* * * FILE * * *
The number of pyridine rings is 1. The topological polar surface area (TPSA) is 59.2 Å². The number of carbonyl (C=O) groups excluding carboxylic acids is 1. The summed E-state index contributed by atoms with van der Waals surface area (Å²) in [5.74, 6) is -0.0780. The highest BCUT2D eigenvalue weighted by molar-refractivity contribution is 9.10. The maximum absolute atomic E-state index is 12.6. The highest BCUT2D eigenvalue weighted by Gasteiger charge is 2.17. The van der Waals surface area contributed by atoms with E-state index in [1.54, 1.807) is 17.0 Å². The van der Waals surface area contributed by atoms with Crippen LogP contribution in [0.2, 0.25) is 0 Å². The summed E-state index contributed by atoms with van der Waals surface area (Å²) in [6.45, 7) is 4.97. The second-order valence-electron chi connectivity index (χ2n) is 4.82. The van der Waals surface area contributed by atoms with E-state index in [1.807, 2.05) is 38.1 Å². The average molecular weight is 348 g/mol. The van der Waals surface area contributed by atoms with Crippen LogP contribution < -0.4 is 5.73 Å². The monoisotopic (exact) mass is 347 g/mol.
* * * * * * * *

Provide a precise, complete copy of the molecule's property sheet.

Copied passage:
The number of pyridine rings is 1. The topological polar surface area (TPSA) is 59.2 Å². The number of carbonyl (C=O) groups excluding carboxylic acids is 1. The summed E-state index contributed by atoms with van der Waals surface area (Å²) in [5.74, 6) is -0.0780. The highest BCUT2D eigenvalue weighted by molar-refractivity contribution is 9.10. The maximum absolute atomic E-state index is 12.6. The highest BCUT2D eigenvalue weighted by Gasteiger charge is 2.17. The van der Waals surface area contributed by atoms with E-state index in [1.54, 1.807) is 17.0 Å². The van der Waals surface area contributed by atoms with Crippen LogP contribution in [0.2, 0.25) is 0 Å². The summed E-state index contributed by atoms with van der Waals surface area (Å²) in [6.45, 7) is 4.97. The second-order valence-electron chi connectivity index (χ2n) is 4.82. The van der Waals surface area contributed by atoms with E-state index in [1.807, 2.05) is 38.1 Å². The average molecular weight is 348 g/mol. The van der Waals surface area contributed by atoms with Crippen LogP contribution < -0.4 is 5.73 Å². The monoisotopic (exact) mass is 347 g/mol.